The CPSU has praised the Federal Labor Opposition’s confirmation that it will oppose the Abbott-Turnbull-Morrison Government’s plan to privatise Australia’s visa processing system.
Labor’s stance has been outlined to the Government in a letter sent to Home Affairs Minister Peter Dutton, as both Prime Minister Scott Morrison and Minister for Immigration, Citizenship and Multicultural Affairs David Coleman have recused themselves from the privatisation process because of conflicts of interest.
The Government is rapidly progressing with its privatisation plans, formally releasing a Request for Tender on Friday in an opaque and closed process that could be rushed through before next year’s Federal Election. The documents indicate citizenship applications are also up for sale.
CPSU National Secretary Nadine Flood said: “This is an unequivocal statement from the Labor Party that it will keep Australia’s visa processing system out of the clutches of profit-driven corporations, outlining in forensic detail why the Abbott-Turnbull-Morrison Government’s plan to sell off visa processing would be a disaster for all Australians and must not be allowed to proceed. The ALP has shown it’s ready to act in the national interest and to show the Coalition what a good government looks like.”
“We are confident the experience and expertise of our members in Home Affairs will now feed into a strong alternative plan from Labor. Rather than a short-sighted sell-off, we need an upgrade to modern visa processing systems that are owned, managed and operated by the Australian Government with Commonwealth staff, and that are backed by the ongoing resources needed for them to operate effectively.”
“The Government quietly released Request for Tender documents on Friday, confirming its arrogant and self-interested rush to proceed with a sell-off that will only benefit big business, and revealing that citizenship applications are the next item on its privatisation list. The Coalition is so compromised on this power grab by big business that the Prime Minister and his Immigration Minister wouldn’t even have participated in the Cabinet decision to push on with this destructive plan.”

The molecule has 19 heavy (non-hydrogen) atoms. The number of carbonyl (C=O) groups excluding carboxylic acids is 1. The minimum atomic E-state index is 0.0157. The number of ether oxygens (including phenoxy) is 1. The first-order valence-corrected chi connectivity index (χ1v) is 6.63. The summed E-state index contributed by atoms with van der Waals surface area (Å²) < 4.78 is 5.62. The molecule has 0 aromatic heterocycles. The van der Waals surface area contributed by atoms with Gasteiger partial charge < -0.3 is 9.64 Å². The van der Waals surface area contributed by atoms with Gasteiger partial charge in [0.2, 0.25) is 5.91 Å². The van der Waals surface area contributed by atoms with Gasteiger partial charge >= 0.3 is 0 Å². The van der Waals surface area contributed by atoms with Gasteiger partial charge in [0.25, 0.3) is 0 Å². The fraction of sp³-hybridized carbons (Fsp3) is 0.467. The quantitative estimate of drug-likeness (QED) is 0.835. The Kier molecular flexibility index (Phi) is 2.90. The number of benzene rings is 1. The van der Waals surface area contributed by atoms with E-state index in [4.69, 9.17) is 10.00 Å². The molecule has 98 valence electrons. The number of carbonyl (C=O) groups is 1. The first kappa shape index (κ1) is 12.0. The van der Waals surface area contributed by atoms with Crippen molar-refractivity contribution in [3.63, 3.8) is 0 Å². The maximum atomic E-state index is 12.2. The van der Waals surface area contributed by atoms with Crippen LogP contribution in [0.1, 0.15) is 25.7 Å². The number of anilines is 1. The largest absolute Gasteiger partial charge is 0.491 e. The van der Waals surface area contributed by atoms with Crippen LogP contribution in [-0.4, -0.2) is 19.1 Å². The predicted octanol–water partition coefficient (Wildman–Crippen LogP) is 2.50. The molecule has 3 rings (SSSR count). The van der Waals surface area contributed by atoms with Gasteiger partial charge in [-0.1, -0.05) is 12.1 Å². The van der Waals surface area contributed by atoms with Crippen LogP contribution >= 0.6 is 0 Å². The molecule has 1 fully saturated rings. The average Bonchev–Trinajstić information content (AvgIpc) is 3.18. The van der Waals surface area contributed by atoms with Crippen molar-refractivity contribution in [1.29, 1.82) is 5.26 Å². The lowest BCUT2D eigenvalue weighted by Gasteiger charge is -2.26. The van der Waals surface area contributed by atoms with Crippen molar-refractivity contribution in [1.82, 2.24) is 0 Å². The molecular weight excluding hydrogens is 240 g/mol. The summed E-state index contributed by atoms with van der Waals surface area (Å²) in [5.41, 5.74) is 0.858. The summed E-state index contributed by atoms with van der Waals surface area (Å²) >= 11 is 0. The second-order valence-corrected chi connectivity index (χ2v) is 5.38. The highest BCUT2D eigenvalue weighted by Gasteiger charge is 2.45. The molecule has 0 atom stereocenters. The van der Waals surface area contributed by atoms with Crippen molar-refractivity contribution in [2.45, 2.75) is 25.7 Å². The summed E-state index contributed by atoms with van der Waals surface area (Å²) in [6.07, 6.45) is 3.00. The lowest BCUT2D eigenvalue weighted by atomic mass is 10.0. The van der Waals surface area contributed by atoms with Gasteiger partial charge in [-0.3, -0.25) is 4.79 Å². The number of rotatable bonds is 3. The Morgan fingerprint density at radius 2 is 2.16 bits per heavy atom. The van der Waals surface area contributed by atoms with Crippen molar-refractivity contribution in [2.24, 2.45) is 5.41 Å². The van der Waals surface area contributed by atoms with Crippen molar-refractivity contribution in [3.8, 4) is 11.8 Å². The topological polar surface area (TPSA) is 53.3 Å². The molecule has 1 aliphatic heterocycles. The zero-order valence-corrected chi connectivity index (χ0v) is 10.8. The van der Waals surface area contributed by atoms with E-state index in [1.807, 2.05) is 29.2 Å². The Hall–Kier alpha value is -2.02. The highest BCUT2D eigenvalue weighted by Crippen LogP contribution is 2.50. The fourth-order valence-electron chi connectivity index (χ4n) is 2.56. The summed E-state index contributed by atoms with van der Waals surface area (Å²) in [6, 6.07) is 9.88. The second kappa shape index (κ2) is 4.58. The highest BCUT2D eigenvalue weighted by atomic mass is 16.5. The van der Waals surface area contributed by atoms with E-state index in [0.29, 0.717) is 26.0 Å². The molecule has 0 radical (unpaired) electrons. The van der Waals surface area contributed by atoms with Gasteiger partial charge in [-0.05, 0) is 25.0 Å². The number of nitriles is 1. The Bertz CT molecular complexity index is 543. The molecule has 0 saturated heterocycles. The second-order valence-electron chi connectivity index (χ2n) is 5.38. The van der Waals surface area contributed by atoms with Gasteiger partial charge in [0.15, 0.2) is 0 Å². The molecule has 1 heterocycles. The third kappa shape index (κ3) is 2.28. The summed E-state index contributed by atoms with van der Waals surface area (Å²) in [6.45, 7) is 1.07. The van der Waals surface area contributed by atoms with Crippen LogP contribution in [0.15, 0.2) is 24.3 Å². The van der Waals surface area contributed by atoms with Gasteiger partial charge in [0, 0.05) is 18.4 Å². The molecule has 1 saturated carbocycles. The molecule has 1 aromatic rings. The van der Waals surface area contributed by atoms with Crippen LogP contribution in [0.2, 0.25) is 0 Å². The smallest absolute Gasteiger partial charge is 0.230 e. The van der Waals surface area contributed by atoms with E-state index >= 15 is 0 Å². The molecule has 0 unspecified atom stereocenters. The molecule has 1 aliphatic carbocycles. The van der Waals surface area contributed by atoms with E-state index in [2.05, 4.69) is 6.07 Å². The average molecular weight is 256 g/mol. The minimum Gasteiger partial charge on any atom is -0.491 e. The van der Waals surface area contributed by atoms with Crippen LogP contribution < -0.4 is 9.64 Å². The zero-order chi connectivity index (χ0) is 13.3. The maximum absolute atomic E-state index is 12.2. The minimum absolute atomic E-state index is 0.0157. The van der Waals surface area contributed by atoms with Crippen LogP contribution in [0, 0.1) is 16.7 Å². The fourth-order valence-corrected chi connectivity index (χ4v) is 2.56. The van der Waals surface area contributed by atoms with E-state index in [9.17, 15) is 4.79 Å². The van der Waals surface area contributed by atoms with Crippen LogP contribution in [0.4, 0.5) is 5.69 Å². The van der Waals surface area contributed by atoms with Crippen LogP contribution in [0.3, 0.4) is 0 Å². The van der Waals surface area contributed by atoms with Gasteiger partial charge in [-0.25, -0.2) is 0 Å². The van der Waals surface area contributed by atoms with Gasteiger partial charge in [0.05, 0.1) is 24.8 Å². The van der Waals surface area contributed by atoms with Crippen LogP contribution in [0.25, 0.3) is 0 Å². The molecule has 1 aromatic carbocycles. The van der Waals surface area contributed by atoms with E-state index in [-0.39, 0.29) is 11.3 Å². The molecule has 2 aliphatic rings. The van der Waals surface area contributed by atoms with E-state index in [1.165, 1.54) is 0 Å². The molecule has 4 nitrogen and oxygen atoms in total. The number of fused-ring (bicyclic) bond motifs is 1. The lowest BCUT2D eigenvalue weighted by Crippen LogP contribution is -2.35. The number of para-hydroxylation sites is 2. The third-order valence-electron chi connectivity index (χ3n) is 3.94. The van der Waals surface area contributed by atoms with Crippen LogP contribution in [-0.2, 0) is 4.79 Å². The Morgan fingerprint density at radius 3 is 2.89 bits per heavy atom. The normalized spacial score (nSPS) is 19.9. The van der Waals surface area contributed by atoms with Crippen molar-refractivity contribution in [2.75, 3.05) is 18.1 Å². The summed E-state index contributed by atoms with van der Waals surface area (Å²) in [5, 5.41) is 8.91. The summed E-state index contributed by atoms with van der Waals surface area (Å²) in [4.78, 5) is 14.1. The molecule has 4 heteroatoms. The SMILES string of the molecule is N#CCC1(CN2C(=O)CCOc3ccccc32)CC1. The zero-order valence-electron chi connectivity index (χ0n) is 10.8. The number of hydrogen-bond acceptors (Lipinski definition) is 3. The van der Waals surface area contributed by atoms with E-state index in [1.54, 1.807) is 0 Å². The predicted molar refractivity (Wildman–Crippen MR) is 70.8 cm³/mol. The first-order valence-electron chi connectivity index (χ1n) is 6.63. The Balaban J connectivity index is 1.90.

“This is not an open tender, as only two shortlisted companies are in line to be handed our visa processing system. With phase one of this process closing in just over two months on February 20, it looks like the Government is racing to sell out our visa processing system before voters can have a say on their plan. Such an incredibly important decision should not be rushed through in the shadows of an election.”
“The Government seems unmoved by the 3,000 jobs that are at risk under its plan, and completely oblivious to the disastrous experience of other countries that have already gone down the visa privatisation path. Ordinary Australians will bear the brunt if it’s allowed to proceed, particularly those who were born overseas. Visas are already far from cheap here in Australia and costs have risen rapidly in the UK in just a few years since visa processing was privatised there.”
“These massive price jumps are without even considering the exorbitant charges that are likely here for gold-plated ‘premium’ services as private operators seek to maximise their profits. Under a profit-driven premium services model, private operators will have an incentive to make regular visa applicants wait ever longer to have their paperwork issued, unless they’re willing to pay through the nose to get in the fast lane for advice and/or processing.”
“Visa applications should only be assessed on their merits, as is the case now, not based on how much profit they can generate for a private company. Similarly, it makes perfect sense to use technology to improve the efficiency and integrity of visa processing, but no sense at all when automation is just used as a short-cut to bigger profits for corporate raiders. Around half the visas now are issued through automated processes, and any expansion on that should be based on the national interest, not corporate interests.”